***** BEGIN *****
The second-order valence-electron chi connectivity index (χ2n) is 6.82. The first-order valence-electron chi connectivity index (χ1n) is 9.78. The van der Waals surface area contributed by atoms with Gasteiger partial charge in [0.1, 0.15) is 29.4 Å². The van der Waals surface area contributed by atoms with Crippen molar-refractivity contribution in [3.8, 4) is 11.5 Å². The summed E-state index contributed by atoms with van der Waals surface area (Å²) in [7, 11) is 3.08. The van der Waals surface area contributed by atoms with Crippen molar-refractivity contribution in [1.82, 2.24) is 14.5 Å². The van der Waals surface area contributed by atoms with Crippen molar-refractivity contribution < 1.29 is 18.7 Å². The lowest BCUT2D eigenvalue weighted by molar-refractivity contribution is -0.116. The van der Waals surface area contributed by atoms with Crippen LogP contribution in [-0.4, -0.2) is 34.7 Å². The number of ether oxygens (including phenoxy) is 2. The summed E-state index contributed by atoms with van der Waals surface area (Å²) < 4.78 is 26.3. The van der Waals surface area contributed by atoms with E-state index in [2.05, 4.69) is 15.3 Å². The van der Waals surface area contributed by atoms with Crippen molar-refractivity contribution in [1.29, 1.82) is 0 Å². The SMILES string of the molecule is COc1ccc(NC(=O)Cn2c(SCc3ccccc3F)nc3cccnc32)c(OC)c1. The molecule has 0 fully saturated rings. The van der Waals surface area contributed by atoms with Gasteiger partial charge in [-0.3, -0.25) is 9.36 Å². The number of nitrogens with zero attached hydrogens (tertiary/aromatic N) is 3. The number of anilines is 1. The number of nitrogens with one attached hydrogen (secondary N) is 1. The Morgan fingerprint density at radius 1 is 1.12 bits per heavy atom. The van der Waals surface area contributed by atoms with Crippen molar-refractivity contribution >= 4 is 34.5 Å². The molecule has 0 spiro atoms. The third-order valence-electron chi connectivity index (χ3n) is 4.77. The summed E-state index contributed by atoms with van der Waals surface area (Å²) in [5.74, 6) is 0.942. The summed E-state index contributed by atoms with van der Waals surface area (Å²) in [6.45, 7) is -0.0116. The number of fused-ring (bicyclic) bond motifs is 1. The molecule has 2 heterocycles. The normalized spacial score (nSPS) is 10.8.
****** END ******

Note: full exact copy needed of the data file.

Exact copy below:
The second-order valence-electron chi connectivity index (χ2n) is 6.82. The first-order valence-electron chi connectivity index (χ1n) is 9.78. The van der Waals surface area contributed by atoms with Gasteiger partial charge in [0.1, 0.15) is 29.4 Å². The van der Waals surface area contributed by atoms with Crippen molar-refractivity contribution in [3.8, 4) is 11.5 Å². The summed E-state index contributed by atoms with van der Waals surface area (Å²) in [7, 11) is 3.08. The van der Waals surface area contributed by atoms with Crippen molar-refractivity contribution in [1.82, 2.24) is 14.5 Å². The van der Waals surface area contributed by atoms with Crippen molar-refractivity contribution < 1.29 is 18.7 Å². The lowest BCUT2D eigenvalue weighted by molar-refractivity contribution is -0.116. The van der Waals surface area contributed by atoms with Crippen LogP contribution in [-0.4, -0.2) is 34.7 Å². The number of ether oxygens (including phenoxy) is 2. The summed E-state index contributed by atoms with van der Waals surface area (Å²) < 4.78 is 26.3. The van der Waals surface area contributed by atoms with E-state index in [2.05, 4.69) is 15.3 Å². The van der Waals surface area contributed by atoms with Crippen molar-refractivity contribution in [1.29, 1.82) is 0 Å². The SMILES string of the molecule is COc1ccc(NC(=O)Cn2c(SCc3ccccc3F)nc3cccnc32)c(OC)c1. The molecule has 0 fully saturated rings. The van der Waals surface area contributed by atoms with Gasteiger partial charge in [-0.3, -0.25) is 9.36 Å². The number of nitrogens with zero attached hydrogens (tertiary/aromatic N) is 3. The number of anilines is 1. The number of nitrogens with one attached hydrogen (secondary N) is 1. The Morgan fingerprint density at radius 1 is 1.12 bits per heavy atom. The van der Waals surface area contributed by atoms with Crippen molar-refractivity contribution >= 4 is 34.5 Å². The molecule has 0 spiro atoms. The third-order valence-electron chi connectivity index (χ3n) is 4.77. The summed E-state index contributed by atoms with van der Waals surface area (Å²) in [5.74, 6) is 0.942. The summed E-state index contributed by atoms with van der Waals surface area (Å²) in [6.45, 7) is -0.0116. The number of fused-ring (bicyclic) bond motifs is 1. The molecule has 2 heterocycles. The normalized spacial score (nSPS) is 10.8.